BBC TV Chief 'Deeply Troubled' by UK Anti-Semitism

BBC director of TV Danny Cohen says he has "never felt so uncomfortable" being a Jew in Britain as he has over the past year.

Elad Benari,

Anti-Israel rally in London (file)
Anti-Israel rally in London (file)
Reuters

Danny Cohen, the BBC’s director of television, said this week that he was deeply troubled by the anti-Semitism in Europe in general, and in Britain in particular.

Speaking at a conference in Jerusalem, where he was interviewed by Channel 2 News anchor Yonit Levi, Cohen said, “I’ve never felt so uncomfortable being a Jew in the UK as I’ve felt in the last 12 months. And it’s made me think about, you know, is it our long-term home, actually.”

"You’ve seen the number of attacks rise. You’ve seen murders in France. You’ve seen murders in Belgium. It’s been pretty grim actually. And having lived all my life in the UK, I’ve never felt as I do now about anti-Semitism in Europe,” he continued.

Cohen said that anti-Semitism was at its worst during last summer’s Operation Protective Edge in Gaza, and added that it has calmed down recently but said, “I do think there have been times where being a Jew in the UK in the last year has been an uncomfortable thing.”

Indeed, anti-Semitism has been on a steep rise in the UK, with thousands taking part in anti-Israel protests during Operation Protective Edge. Those demonstrations have included pro-Palestinian Arab rioters vandalizing a Birmingham Tesco store out of rage over a refusal to boycott Israeli products.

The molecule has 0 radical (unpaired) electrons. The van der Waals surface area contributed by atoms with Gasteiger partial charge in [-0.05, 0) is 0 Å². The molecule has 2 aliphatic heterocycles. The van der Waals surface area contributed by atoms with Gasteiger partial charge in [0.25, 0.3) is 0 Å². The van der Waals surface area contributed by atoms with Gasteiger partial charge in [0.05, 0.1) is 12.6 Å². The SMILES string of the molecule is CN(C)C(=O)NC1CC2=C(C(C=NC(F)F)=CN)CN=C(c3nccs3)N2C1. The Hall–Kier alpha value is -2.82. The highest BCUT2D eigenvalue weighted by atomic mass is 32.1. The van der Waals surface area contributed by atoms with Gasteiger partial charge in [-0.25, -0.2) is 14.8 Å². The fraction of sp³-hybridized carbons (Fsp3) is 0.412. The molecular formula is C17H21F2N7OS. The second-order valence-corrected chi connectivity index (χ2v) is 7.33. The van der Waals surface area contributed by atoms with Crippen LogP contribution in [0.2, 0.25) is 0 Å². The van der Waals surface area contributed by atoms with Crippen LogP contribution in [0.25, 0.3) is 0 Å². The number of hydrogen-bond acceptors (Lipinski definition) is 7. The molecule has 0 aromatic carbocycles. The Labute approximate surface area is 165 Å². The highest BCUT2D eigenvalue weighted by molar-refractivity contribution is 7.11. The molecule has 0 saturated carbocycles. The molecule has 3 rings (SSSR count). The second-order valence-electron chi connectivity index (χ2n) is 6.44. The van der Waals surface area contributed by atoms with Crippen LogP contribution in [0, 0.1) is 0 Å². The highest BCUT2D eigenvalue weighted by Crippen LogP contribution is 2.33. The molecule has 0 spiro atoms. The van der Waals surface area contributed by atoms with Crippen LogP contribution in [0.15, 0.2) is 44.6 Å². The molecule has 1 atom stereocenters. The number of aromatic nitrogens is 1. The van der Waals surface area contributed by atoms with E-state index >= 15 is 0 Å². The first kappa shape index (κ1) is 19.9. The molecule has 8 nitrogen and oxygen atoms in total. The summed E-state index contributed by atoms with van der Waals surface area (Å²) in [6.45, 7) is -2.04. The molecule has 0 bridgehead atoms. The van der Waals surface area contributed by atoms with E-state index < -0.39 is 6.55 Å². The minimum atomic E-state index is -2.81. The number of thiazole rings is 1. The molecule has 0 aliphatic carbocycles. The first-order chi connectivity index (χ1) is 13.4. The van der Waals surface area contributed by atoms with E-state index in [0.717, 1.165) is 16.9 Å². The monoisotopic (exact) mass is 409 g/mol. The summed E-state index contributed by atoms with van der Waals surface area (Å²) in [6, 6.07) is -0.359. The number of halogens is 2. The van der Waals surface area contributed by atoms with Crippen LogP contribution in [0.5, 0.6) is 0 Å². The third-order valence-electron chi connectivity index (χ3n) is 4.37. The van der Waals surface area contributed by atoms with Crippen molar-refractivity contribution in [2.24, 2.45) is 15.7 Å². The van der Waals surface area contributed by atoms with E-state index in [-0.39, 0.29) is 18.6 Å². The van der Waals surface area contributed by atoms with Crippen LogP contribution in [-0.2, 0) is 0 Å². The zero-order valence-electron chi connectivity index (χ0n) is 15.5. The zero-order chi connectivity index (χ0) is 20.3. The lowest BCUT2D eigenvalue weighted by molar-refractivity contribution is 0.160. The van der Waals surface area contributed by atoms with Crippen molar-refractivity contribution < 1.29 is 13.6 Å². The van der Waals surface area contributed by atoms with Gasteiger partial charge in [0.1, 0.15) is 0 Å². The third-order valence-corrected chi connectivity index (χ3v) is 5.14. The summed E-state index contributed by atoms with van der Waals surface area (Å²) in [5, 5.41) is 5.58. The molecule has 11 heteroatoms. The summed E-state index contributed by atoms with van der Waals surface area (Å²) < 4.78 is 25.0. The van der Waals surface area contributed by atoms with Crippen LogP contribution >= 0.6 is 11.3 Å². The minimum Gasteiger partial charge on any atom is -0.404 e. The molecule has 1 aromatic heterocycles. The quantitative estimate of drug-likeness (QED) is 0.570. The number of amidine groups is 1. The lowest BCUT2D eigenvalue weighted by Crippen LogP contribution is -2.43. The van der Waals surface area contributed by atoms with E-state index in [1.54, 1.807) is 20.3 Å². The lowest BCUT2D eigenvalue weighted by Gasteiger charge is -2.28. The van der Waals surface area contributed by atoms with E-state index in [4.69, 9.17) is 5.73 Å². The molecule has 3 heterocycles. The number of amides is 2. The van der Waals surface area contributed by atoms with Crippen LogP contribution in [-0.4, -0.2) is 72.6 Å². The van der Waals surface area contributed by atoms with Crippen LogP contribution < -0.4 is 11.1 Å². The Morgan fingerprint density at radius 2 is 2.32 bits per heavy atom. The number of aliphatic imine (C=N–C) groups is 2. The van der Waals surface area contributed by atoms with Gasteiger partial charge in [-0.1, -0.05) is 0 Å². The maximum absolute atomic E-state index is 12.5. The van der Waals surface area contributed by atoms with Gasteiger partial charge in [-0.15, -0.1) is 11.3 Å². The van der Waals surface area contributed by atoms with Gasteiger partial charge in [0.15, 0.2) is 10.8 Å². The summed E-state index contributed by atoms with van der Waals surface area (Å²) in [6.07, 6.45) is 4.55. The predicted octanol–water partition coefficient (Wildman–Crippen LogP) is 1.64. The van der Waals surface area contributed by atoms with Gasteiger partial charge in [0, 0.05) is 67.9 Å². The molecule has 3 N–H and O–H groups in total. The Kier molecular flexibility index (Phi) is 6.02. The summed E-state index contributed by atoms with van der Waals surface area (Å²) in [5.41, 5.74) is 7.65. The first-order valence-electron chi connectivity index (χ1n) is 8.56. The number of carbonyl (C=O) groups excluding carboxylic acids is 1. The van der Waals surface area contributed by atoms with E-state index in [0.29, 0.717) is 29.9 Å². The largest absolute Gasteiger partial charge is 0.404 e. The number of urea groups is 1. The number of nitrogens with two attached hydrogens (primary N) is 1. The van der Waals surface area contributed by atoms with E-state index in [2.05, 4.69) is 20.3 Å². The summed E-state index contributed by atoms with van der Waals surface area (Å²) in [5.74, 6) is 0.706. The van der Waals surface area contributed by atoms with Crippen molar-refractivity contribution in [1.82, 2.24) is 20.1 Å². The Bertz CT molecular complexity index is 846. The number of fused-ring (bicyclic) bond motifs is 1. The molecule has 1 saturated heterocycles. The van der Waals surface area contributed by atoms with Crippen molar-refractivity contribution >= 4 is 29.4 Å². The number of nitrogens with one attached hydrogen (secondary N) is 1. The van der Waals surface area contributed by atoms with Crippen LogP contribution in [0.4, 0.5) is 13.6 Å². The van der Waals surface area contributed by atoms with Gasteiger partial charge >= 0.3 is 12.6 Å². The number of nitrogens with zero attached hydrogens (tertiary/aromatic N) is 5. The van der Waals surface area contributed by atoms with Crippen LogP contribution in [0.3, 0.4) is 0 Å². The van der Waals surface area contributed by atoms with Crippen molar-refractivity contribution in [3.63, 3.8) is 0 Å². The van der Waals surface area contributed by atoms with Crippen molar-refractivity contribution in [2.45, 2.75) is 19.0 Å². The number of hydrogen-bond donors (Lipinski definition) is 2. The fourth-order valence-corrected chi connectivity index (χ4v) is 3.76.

In a similar incident, hundreds of demonstrators rioted outside the Kedem store in Manchester, in a series of clashes which culminated in dozens of death threats being hurled at the store's owners.

Recent statistics show that hate crimes against Jews have risen 383% worldwide since 2013, including a 436% hate crime hike in Europe.

Responding to Cohen’s remarks, Jonathan Sacerdoti, spokesman for the Campaign Against Anti-Semitism, told Arutz Sheva that Cohen “is echoing the views of many Jews, who have felt increasingly uncomfortable in the UK over recent months.”

“Of course, many suggest that the BBC has contributed to the rise in anti-Semitism in the UK and beyond, through its slanted news coverage. We will have to see if Mr. Cohen is able to contribute towards turning that tide, despite his putative separation from BBC News,” he added.




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